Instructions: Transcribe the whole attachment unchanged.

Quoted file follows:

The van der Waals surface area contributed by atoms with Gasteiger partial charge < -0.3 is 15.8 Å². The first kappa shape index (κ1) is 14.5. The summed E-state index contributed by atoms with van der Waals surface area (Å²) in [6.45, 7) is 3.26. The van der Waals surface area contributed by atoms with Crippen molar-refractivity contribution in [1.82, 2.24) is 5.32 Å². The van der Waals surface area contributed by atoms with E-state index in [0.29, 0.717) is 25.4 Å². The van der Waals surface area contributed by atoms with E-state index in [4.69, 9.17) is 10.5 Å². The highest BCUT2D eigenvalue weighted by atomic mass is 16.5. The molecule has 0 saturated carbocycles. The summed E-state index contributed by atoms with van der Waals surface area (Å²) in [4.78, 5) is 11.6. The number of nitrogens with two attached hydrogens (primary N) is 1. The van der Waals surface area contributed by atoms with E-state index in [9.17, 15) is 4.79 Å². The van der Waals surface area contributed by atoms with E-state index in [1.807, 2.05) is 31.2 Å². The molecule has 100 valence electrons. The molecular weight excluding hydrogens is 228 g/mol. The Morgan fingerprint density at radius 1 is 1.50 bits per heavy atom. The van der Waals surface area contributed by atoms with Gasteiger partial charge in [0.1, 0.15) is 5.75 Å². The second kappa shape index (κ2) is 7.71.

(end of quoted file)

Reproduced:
The van der Waals surface area contributed by atoms with Gasteiger partial charge < -0.3 is 15.8 Å². The first kappa shape index (κ1) is 14.5. The summed E-state index contributed by atoms with van der Waals surface area (Å²) in [6.45, 7) is 3.26. The van der Waals surface area contributed by atoms with Crippen molar-refractivity contribution in [1.82, 2.24) is 5.32 Å². The van der Waals surface area contributed by atoms with E-state index in [0.29, 0.717) is 25.4 Å². The van der Waals surface area contributed by atoms with E-state index in [4.69, 9.17) is 10.5 Å². The highest BCUT2D eigenvalue weighted by atomic mass is 16.5. The molecule has 0 saturated carbocycles. The summed E-state index contributed by atoms with van der Waals surface area (Å²) in [4.78, 5) is 11.6. The number of nitrogens with two attached hydrogens (primary N) is 1. The van der Waals surface area contributed by atoms with E-state index in [9.17, 15) is 4.79 Å². The van der Waals surface area contributed by atoms with E-state index in [1.807, 2.05) is 31.2 Å². The molecule has 100 valence electrons. The molecular weight excluding hydrogens is 228 g/mol. The Morgan fingerprint density at radius 1 is 1.50 bits per heavy atom. The van der Waals surface area contributed by atoms with Gasteiger partial charge in [0.1, 0.15) is 5.75 Å². The second kappa shape index (κ2) is 7.71.